Impact of short-term practice of yoga on heart rate variability

Int J Yoga. 2016 Jan-Jun;9(1):62-6. doi: 10.4103/0973-6131.171714.


Background: Yoga is a science that facilitates homeostasis, an ancient way of life intended to improve the quality of life of an individual. Practice of yoga is proposed to alter the autonomic nervous system and affect the cardiovascular functioning. This study was intended to assess the influence of short-term practice of yoga for a month on heart rate variability (HRV).

Materials and methods: Totally, 40 healthy male volunteers in the age group of 30-60 years willing to practice yoga for a month were included in the study. HRV was assessed using HRV device (RMS Vagus, India). Preinterventional assessment of HRV was done in these subjects. Practice of yoga that included a set of physical postures (asanas), breathing techniques (pranayama), and meditation (dhyana) were performed for an hour daily for 1 month under the guidance of a certified yoga instructor. Postinterventional assessment of HRV was done. The values were expressed in median and their interquartile range, and statistical analysis was done to compare the changes using Wilcoxon Signed Rank Test.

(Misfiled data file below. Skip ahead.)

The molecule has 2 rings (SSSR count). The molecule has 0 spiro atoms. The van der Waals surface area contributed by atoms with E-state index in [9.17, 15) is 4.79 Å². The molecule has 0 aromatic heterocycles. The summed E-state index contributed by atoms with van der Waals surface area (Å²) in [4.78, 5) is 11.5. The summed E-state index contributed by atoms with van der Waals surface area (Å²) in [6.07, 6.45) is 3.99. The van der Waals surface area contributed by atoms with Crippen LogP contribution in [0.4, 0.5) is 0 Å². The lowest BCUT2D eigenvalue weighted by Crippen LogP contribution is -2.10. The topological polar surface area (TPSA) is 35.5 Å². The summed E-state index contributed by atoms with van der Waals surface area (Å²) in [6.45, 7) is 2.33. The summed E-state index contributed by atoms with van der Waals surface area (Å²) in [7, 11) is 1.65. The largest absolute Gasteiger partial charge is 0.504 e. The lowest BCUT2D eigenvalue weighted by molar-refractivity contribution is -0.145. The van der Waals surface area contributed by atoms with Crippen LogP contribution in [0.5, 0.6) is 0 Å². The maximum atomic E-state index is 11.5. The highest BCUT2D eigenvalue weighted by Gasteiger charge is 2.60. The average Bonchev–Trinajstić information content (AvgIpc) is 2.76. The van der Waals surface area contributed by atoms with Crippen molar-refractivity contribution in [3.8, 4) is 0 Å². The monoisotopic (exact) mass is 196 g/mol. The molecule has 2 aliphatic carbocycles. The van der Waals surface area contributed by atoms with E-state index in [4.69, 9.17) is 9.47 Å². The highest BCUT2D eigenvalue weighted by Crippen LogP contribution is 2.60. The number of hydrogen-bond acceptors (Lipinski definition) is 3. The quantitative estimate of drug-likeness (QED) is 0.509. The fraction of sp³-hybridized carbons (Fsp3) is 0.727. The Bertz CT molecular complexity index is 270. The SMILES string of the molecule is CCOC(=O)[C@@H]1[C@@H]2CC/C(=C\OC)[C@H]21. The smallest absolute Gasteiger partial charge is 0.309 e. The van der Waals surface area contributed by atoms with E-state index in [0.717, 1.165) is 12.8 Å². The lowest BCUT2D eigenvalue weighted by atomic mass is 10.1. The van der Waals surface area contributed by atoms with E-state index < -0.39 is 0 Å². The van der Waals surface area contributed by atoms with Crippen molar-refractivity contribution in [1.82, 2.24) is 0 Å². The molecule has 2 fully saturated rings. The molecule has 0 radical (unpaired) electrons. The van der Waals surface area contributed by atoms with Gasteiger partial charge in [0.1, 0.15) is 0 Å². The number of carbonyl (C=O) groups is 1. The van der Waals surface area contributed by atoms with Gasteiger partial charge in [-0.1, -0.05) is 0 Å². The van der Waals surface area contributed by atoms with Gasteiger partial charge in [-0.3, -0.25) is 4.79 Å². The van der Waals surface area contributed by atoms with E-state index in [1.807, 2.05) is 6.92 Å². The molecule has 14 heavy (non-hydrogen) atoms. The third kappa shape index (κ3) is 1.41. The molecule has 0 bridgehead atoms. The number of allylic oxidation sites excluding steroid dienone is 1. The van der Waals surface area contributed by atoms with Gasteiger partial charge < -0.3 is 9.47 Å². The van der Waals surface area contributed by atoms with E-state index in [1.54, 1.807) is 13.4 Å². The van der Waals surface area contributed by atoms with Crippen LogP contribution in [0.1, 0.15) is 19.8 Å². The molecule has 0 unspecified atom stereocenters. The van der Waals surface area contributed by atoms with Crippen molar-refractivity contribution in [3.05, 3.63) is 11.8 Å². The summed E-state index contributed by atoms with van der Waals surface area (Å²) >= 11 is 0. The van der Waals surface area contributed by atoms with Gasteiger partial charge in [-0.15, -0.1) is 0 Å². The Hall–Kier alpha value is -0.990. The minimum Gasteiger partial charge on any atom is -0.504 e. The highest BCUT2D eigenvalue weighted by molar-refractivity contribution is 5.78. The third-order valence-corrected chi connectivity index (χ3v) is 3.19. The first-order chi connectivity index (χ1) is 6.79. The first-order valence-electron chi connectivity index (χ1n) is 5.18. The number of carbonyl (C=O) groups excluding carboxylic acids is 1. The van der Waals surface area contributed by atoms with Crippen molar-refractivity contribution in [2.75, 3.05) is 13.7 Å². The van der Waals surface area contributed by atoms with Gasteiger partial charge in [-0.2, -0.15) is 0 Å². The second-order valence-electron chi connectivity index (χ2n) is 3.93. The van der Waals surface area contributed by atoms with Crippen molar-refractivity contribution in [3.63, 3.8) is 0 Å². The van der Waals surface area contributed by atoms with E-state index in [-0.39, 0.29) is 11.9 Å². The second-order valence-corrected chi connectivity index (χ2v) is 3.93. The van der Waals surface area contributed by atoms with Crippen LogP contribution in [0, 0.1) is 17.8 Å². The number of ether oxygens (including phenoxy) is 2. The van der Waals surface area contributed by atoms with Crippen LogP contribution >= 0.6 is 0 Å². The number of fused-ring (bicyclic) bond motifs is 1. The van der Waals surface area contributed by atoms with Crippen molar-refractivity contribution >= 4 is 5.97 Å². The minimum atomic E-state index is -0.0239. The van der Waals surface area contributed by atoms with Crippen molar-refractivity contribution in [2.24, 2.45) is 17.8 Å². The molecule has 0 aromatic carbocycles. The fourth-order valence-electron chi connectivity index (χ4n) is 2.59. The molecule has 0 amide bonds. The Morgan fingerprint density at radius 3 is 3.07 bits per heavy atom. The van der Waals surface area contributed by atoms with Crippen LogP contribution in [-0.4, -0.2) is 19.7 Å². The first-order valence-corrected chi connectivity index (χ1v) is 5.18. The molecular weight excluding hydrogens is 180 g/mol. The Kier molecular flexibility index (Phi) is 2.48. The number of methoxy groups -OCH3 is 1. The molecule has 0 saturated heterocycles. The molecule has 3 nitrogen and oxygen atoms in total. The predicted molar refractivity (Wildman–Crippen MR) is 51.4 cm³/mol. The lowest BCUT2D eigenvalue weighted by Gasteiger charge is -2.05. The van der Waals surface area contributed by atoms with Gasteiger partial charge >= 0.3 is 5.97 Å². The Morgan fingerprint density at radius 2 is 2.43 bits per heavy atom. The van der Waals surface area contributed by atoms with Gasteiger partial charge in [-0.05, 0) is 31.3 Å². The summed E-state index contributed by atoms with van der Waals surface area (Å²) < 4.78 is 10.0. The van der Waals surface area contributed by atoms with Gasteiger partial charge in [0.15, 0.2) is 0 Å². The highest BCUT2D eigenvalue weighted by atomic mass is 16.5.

Results: Thirty-two of 40 subjects recruited for yoga practice completed the study protocol. Analysis of HRV revealed that in time domain parameters, SDNN increased from 33.60 (31.41-44.82) to 42.11 (34.43-57.51), RMSSD increased from 22.00 (16.00-33.80) to 25.6 (17.0-34.8), and PNN50 increased from 2.45 (0.80-15.38) to 7.35 (1.40-18.57) after intervention. In the frequency domain parameters, the low-frequency (LF) power spectrum reduced from 39.30 (25.1-46.25) to 30.40 (22.75-40.62) and LF/high-frequency ratio was reduced from 2.62 (1.91-4.07) to 2.28 (1.4-3.07) after 1 month practice of yoga. P < 0.05 was considered statistically significant.

Conclusion: Autonomic balance tilts toward parasympathetic predominance after 1 month practice of yoga.

Keywords: Autonomic function; heart rate variability; yoga.